The numbers for the 2006 Carolina Hurricanes break down as follows:

YearAverage AttendanceIncrease or Decrease (%)Overall in NHL
200615,59621/30
200717,38611.47%15/30
200816,6334.331% decrease20/30
200916,5720.367% decrease21/30

Not surprisingly there was a decent increase in the fan base after the Hurricanes captured the Stanley Cup and while this number decreased it wasn’t a significant decrease. 

So with these two Carolina examples (one in which the team won the Cup and one in which it didn’t) we see that simple success in the Playoffs(i.e. making the Cup Finals) didn’t translate into increased fan support whereas winning the Stanley Cup ensured an increase in fan support.

Our final group of non-traditional markets to look at would be in Southern California and the Ducks run to the Cup back in 2007. 

Looking at the Ducks numbers:

YearAverage AttendanceIncrease or Decrease (%)Overall in NHL
200716,38920/30
200817,1934.90%15/30
200916,9901.18 % decrease18/30

Ducks fans celebrate the Cup win.

So what can we see from these numbers?  We see that in the short term winning the Stanley Cup results in an increase in fan interest.  No real surprise.  Getting to the Cup finals will help but doesn’t ensure the same numbers as when you win.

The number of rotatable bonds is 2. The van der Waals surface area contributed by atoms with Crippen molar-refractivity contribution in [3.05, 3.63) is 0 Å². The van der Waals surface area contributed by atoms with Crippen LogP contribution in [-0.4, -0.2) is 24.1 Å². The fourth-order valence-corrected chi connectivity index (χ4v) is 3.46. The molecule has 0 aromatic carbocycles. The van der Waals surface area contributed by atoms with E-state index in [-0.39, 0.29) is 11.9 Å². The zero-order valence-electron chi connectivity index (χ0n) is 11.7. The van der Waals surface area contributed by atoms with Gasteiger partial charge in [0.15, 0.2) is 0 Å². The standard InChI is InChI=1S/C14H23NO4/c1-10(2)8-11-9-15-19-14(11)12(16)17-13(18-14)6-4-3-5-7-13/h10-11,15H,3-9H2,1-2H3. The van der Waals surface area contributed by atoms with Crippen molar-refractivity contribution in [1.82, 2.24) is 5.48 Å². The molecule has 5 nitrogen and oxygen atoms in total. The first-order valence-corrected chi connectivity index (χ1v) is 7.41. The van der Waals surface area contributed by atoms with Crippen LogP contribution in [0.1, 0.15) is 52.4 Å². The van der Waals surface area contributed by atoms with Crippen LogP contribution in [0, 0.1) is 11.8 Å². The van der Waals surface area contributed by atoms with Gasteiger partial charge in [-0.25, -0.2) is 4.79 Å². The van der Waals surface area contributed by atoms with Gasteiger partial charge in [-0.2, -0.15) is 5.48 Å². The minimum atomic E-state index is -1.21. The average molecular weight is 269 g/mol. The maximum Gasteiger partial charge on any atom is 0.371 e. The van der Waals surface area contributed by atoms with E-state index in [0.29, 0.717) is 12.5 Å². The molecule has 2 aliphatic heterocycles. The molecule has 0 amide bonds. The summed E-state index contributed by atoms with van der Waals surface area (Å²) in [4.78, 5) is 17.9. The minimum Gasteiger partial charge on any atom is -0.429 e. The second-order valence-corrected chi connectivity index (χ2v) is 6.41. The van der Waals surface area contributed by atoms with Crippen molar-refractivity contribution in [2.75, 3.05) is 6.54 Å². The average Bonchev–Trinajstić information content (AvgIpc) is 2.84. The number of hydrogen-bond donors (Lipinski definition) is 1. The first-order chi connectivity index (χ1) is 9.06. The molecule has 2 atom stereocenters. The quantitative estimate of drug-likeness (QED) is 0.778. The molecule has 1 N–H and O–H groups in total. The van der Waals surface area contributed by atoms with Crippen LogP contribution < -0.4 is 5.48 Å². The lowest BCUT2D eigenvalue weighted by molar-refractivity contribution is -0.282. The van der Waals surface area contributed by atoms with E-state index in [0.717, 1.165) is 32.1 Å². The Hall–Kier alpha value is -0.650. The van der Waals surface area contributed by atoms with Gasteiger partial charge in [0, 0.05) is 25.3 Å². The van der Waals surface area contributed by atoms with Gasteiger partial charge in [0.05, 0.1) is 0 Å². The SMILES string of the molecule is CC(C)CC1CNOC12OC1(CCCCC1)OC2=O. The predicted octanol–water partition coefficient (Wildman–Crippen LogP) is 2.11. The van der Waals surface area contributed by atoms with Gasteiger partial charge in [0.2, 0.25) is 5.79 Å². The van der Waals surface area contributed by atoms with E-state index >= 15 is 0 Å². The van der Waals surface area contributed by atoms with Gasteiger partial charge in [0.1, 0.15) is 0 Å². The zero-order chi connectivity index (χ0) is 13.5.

So what does this mean?  As part of a discussion that I had with an Atlanta Thrashers fan a few months back, who felt that the Thrashers just needed some success in order for this to translate into fan attendance (similar to the argument being put forward for Phoenix), my question was why?  Obviously everyone loves to back a winner.  I mean who wants to support a team that loses year after year (I’m looking at you New York Islanders) but at the same time these new fans seem to me to be somewhat fair weather.  If the team does well, then they will support them, but if they don’t win it all, then the support just isn’t there.   Whatever happened to supporting a team simply because you are a hockey fan?

In the end a long playoff run would likely have helped the Coyotes gain some fan support but would it have been enough to overcome all the problems the franchise faced?   The numbers that have been reported don’t seem too far off from other franchises (Islanders, Thrashers, Predators and even the Avalanche).

YearAverage AttendanceOverall in NHL
199611,31626/26
199715,58520/26
199815,40418/26
199915,54722/27
200014,99122/28
200114,22427/30
200213,16529/30
200313,22929/30
200415,46719/30
200615,58222/30
200714,98824/30
200814,82029/30
200914,87528/30

While it appears that fans in Phoenix want to save the team I’m not sure a long playoff run would have been enough to overcome the obstacles this franchise is facing.  As NHLPA executive director Paul Kelly said back in 2008

The big-money guys, the corporate guys, don’t live in Glendale, if you live in Scottsdale, Glendale is not an easy place to get to. 

But the fans continue to show support despite these negatives.

So are you a fair weather fan?  A band wagon jumper?  Or am I being overly critical of those new fans who are just attracted to a team once they start winning?  Sound off in the comments section below.

*all NHL attendance figures provided by ESPN.